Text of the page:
I don’t get out much, except for short excursions with a few friends, a few commitments (such as volunteering at the Road Runner Food Bank), writing–when it is outside my boxes–and some daily practice and reading.
Now and then, I’ll venture outside this small three-ring playground. It doesn’t have to extend that far into new territory as long as it touches on existing interests in ways that refresh my accustomed ways of looking at this world. These adjacent explorations can then aerate perspectives that are otherwise in danger of closing in on themselves.
This past weekend, I attended a talk by Carl Johan Calleman, who has written several books on “The Mayan Calendar”. I was drawn to this talk because a friend, JoAnne, has just written a book about her own encounters with Mayan descendants. In her book, she explores how indigenous understanding of our living natural world has contributed to her personal healing. She shares her encounters with energies that still speak to those who know how to listen.
Our modern societies take what they want from Mother Earth without much concern for what allows Her to provide the gifts on which we depend. In the wake of our broken contract, I value any perspective that might help us to return to a healthy relationship with our planet.
His talk held my interest from beginning to end and increased my understanding of early civilizations when pyramids and stone circles emerged concurrently around the globe, as if they were part of a network. But at that time, thousands of years ago, those civilizations were probably not in direct contact with one another.
His talk presented a Mayan Calendar timeline that runs through past centuries and continues into the future, revealing a wave pattern in which human civilizations rise and fall. It also documents cosmic alignments which influenced our ancestors and continue to influence us in the ascending and descending conditions under which humanity lives.
One statement in the talk especially caught my attention: there was a particular year in the Mayan Calendar (3114 BC) when civilizations around the globe made a quantum leap in knowledge: such as in writing and in the still-unprecedented skills utilized in building the pyramids. Carl made the observation that, since this was at a time when places such as Egypt and Central America were not in touch with one another, these civilizations may have been open to a cosmic download of knowledge, that then propelled this sudden evolution on Earth.
In a way, I prefer this interpretation to the claim that cosmic visitors in spaceships intervened in the life of our planet (as in Daniken’s book “Chariots of the Gods”). I have visited Egyptian pyramids and the Nazca lines in Peru, and it is easy to believe that unprecedented kinds of knowledge must have been present thousands of years ago, not present in our modern world.
Like many people alive today, I don’t have a way to relate my personal issues to the cosmic alignments tracked in Astrology. I prefer to believe that a spirit of knowing–present without effort in ordinary life—is available whenever I hearken to its communications.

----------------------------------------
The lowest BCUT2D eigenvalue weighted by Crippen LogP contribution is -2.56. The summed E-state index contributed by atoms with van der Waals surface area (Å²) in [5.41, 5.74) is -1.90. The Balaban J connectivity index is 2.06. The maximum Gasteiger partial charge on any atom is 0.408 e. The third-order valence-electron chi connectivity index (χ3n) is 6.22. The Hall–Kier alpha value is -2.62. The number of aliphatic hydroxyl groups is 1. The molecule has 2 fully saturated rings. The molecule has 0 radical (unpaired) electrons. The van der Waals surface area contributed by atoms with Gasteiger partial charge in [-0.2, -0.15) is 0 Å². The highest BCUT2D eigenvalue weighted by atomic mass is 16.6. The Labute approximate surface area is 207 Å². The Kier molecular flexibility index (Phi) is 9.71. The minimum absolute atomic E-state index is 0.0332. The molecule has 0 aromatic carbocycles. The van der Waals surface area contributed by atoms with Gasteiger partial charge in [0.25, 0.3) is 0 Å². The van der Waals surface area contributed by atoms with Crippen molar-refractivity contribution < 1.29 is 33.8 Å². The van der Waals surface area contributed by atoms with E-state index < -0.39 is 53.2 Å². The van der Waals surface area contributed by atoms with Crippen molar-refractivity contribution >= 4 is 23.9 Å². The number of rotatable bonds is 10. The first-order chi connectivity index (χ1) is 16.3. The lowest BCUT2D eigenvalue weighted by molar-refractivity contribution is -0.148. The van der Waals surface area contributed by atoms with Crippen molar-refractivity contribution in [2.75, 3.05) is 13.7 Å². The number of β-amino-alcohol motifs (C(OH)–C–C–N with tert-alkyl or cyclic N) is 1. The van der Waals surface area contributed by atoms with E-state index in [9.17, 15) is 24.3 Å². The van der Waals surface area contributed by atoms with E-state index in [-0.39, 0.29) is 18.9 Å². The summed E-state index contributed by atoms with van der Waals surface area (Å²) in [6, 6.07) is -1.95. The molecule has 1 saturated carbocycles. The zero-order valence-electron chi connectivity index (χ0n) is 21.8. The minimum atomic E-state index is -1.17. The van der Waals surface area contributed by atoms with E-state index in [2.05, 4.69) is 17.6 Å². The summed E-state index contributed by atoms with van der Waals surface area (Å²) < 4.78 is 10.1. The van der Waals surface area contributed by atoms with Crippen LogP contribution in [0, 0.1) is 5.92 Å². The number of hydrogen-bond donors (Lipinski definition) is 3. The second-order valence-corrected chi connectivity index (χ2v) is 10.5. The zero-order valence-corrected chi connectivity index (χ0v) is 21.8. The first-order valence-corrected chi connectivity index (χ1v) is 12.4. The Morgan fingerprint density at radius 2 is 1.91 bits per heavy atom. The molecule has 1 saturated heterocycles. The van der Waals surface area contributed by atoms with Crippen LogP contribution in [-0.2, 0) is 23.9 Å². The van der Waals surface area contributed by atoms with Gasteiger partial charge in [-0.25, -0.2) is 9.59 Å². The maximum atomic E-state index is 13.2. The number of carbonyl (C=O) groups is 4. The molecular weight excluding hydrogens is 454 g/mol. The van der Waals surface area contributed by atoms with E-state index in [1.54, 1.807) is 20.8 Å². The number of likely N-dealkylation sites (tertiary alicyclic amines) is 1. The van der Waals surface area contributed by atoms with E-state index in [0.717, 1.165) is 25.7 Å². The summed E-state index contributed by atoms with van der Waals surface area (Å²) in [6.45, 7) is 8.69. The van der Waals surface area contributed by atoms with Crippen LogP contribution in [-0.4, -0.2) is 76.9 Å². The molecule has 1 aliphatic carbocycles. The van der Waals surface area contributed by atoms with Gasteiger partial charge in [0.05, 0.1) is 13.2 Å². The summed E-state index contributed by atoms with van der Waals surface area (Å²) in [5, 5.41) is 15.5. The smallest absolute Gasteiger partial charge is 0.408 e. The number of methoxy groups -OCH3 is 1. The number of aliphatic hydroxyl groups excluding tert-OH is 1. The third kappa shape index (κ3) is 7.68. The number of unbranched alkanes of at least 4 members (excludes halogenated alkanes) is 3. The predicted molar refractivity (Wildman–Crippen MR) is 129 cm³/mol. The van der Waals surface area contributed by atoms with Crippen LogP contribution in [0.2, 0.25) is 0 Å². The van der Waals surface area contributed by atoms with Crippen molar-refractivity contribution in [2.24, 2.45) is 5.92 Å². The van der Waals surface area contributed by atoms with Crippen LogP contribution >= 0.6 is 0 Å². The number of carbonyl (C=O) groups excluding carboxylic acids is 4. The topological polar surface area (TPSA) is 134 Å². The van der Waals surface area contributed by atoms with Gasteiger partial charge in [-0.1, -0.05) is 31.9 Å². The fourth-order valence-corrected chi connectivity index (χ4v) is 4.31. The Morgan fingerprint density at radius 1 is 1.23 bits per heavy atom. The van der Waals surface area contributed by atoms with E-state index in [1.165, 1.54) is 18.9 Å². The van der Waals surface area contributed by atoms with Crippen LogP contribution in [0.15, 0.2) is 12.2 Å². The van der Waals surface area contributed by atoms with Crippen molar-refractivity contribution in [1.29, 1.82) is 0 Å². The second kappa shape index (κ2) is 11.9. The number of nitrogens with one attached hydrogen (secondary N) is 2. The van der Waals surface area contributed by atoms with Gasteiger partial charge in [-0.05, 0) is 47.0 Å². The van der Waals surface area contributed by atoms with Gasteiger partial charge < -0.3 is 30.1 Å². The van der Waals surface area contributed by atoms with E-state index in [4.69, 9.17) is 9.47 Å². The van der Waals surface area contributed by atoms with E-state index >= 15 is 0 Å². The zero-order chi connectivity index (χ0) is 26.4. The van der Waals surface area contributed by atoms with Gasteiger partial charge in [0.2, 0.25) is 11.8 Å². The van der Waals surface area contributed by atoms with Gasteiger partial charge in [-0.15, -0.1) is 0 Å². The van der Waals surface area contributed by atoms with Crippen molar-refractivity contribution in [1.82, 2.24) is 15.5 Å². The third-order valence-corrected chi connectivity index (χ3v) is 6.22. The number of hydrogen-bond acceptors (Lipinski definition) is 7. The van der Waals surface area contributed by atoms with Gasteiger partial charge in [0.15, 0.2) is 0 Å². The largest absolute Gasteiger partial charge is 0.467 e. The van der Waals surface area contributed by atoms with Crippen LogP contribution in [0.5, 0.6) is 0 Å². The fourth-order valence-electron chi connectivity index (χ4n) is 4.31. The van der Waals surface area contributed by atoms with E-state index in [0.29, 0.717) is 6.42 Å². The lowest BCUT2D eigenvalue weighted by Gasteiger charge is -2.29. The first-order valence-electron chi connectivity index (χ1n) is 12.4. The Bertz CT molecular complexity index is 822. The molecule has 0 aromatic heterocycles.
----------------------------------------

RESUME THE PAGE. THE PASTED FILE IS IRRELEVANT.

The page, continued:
After the talk, I joined several people and the author for coffee. There were seven of us. Among them were the author, Carl, whose experiences at Chichen Itza Pyramid decades ago clearly changed his life; Glenn, who writes about the intersection of indigenous culture and our modern world; JoAnne, who writes about the healing energies she has experienced through the traditions of Mayan culture still surviving on the edges of our modern world; an indigenous man; and a woman who shared her recent near-death-experience.
I ask myself why I am not more deeply touched by these ancient civilizations and the evidence that, in important ways, their knowledge exceeded our own. Perhaps because I am only able to look from outside? I feel on the edges of any calendar that claims to go beyond what is familiar to me, even when it has impressive credentials.
I see the world outside my window, and extending across the globe to the melting icecaps and burning forests, as being carried along in a momentum that appears to be beyond the power of individuals to curtail. Helplessly witnessing forces that we can’t stop, I would love to believe that 5,000 years ago, in 1314 BC, a burst of cosmic knowledge was received around the globe, giving birth to new civilizations. And I would love to believe that something similar is still possible, now that we so desperately need something beyond us to intervene.
Now that–at every level, societal and individual–all parts of the globe are connected, how would we recognize if new ways of knowing were infiltrating our world?
Perhaps for some of us, it would simply arrive as an understanding that what we hold to be reliable and true is to be treasured; that in appreciating what is positive in our lives, we are resonating with a cosmic download that is doing its best to show us a path through the darkness or our current time.